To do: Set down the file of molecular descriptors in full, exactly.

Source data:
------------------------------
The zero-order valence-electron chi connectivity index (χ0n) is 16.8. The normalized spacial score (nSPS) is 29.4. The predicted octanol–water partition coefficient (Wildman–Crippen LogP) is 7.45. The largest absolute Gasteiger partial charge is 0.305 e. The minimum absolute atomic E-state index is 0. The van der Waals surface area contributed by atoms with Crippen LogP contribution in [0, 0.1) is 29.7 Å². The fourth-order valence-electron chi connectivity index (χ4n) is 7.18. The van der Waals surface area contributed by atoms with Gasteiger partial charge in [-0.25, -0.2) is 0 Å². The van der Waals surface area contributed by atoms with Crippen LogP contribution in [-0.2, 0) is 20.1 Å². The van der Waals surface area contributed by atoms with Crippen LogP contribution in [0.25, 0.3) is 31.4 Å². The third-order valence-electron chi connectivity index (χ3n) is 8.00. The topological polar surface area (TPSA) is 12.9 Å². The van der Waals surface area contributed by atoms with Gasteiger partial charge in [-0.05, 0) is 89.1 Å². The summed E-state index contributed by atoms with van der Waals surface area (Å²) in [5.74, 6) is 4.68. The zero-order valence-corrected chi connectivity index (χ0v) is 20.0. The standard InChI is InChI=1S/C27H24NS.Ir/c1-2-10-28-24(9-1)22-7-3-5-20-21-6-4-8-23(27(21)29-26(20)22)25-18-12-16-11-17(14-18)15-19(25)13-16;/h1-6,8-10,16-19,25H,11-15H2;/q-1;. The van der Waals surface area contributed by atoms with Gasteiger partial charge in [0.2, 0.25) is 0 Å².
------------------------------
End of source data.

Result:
The zero-order valence-electron chi connectivity index (χ0n) is 16.8. The normalized spacial score (nSPS) is 29.4. The predicted octanol–water partition coefficient (Wildman–Crippen LogP) is 7.45. The largest absolute Gasteiger partial charge is 0.305 e. The minimum absolute atomic E-state index is 0. The van der Waals surface area contributed by atoms with Crippen LogP contribution in [0, 0.1) is 29.7 Å². The fourth-order valence-electron chi connectivity index (χ4n) is 7.18. The van der Waals surface area contributed by atoms with Gasteiger partial charge in [-0.25, -0.2) is 0 Å². The van der Waals surface area contributed by atoms with Crippen LogP contribution in [-0.2, 0) is 20.1 Å². The van der Waals surface area contributed by atoms with Crippen LogP contribution in [0.25, 0.3) is 31.4 Å². The third-order valence-electron chi connectivity index (χ3n) is 8.00. The topological polar surface area (TPSA) is 12.9 Å². The van der Waals surface area contributed by atoms with Gasteiger partial charge in [-0.05, 0) is 89.1 Å². The summed E-state index contributed by atoms with van der Waals surface area (Å²) in [5.74, 6) is 4.68. The zero-order valence-corrected chi connectivity index (χ0v) is 20.0. The standard InChI is InChI=1S/C27H24NS.Ir/c1-2-10-28-24(9-1)22-7-3-5-20-21-6-4-8-23(27(21)29-26(20)22)25-18-12-16-11-17(14-18)15-19(25)13-16;/h1-6,8-10,16-19,25H,11-15H2;/q-1;. The van der Waals surface area contributed by atoms with Gasteiger partial charge in [0.2, 0.25) is 0 Å².